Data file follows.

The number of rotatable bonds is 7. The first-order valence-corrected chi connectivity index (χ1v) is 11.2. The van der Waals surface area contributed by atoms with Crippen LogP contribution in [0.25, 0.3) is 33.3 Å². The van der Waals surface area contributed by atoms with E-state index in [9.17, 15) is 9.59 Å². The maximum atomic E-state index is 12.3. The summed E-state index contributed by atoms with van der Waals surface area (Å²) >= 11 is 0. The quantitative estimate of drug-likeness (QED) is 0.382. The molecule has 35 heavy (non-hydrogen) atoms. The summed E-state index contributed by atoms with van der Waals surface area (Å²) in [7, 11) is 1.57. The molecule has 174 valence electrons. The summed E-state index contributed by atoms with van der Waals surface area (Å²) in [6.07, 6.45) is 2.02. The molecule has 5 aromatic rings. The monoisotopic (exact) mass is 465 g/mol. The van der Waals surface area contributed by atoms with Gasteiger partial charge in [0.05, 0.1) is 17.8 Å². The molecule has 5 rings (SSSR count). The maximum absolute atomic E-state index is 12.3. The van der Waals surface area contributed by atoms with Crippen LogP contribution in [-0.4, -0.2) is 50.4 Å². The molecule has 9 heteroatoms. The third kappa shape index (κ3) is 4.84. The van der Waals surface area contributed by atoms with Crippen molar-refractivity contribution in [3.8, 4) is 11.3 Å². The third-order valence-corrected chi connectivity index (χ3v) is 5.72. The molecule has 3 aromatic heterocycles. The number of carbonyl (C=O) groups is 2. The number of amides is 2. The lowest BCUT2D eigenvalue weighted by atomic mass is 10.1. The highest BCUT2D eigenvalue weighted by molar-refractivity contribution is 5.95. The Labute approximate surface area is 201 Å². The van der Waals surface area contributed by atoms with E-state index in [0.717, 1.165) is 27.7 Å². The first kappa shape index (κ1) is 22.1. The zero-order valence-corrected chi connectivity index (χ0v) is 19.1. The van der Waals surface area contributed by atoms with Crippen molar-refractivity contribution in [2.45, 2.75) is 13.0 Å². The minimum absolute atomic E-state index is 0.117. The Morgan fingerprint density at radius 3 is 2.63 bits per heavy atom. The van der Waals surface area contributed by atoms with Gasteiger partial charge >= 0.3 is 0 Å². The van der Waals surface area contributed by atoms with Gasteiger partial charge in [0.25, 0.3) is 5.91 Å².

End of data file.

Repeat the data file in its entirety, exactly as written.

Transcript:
The number of rotatable bonds is 7. The first-order valence-corrected chi connectivity index (χ1v) is 11.2. The van der Waals surface area contributed by atoms with Crippen LogP contribution in [0.25, 0.3) is 33.3 Å². The van der Waals surface area contributed by atoms with E-state index in [9.17, 15) is 9.59 Å². The maximum atomic E-state index is 12.3. The summed E-state index contributed by atoms with van der Waals surface area (Å²) >= 11 is 0. The quantitative estimate of drug-likeness (QED) is 0.382. The molecule has 35 heavy (non-hydrogen) atoms. The summed E-state index contributed by atoms with van der Waals surface area (Å²) in [7, 11) is 1.57. The molecule has 174 valence electrons. The summed E-state index contributed by atoms with van der Waals surface area (Å²) in [6.07, 6.45) is 2.02. The molecule has 5 aromatic rings. The monoisotopic (exact) mass is 465 g/mol. The van der Waals surface area contributed by atoms with Gasteiger partial charge in [0.05, 0.1) is 17.8 Å². The molecule has 5 rings (SSSR count). The maximum absolute atomic E-state index is 12.3. The van der Waals surface area contributed by atoms with Crippen LogP contribution in [-0.4, -0.2) is 50.4 Å². The molecule has 9 heteroatoms. The third kappa shape index (κ3) is 4.84. The van der Waals surface area contributed by atoms with Crippen molar-refractivity contribution in [3.8, 4) is 11.3 Å². The third-order valence-corrected chi connectivity index (χ3v) is 5.72. The molecule has 3 aromatic heterocycles. The number of carbonyl (C=O) groups is 2. The number of amides is 2. The lowest BCUT2D eigenvalue weighted by atomic mass is 10.1. The highest BCUT2D eigenvalue weighted by molar-refractivity contribution is 5.95. The Labute approximate surface area is 201 Å². The van der Waals surface area contributed by atoms with E-state index in [0.717, 1.165) is 27.7 Å². The first kappa shape index (κ1) is 22.1. The zero-order valence-corrected chi connectivity index (χ0v) is 19.1. The van der Waals surface area contributed by atoms with Crippen molar-refractivity contribution in [2.45, 2.75) is 13.0 Å². The minimum absolute atomic E-state index is 0.117. The Morgan fingerprint density at radius 3 is 2.63 bits per heavy atom. The van der Waals surface area contributed by atoms with Gasteiger partial charge >= 0.3 is 0 Å². The van der Waals surface area contributed by atoms with Gasteiger partial charge in [0.25, 0.3) is 5.91 Å².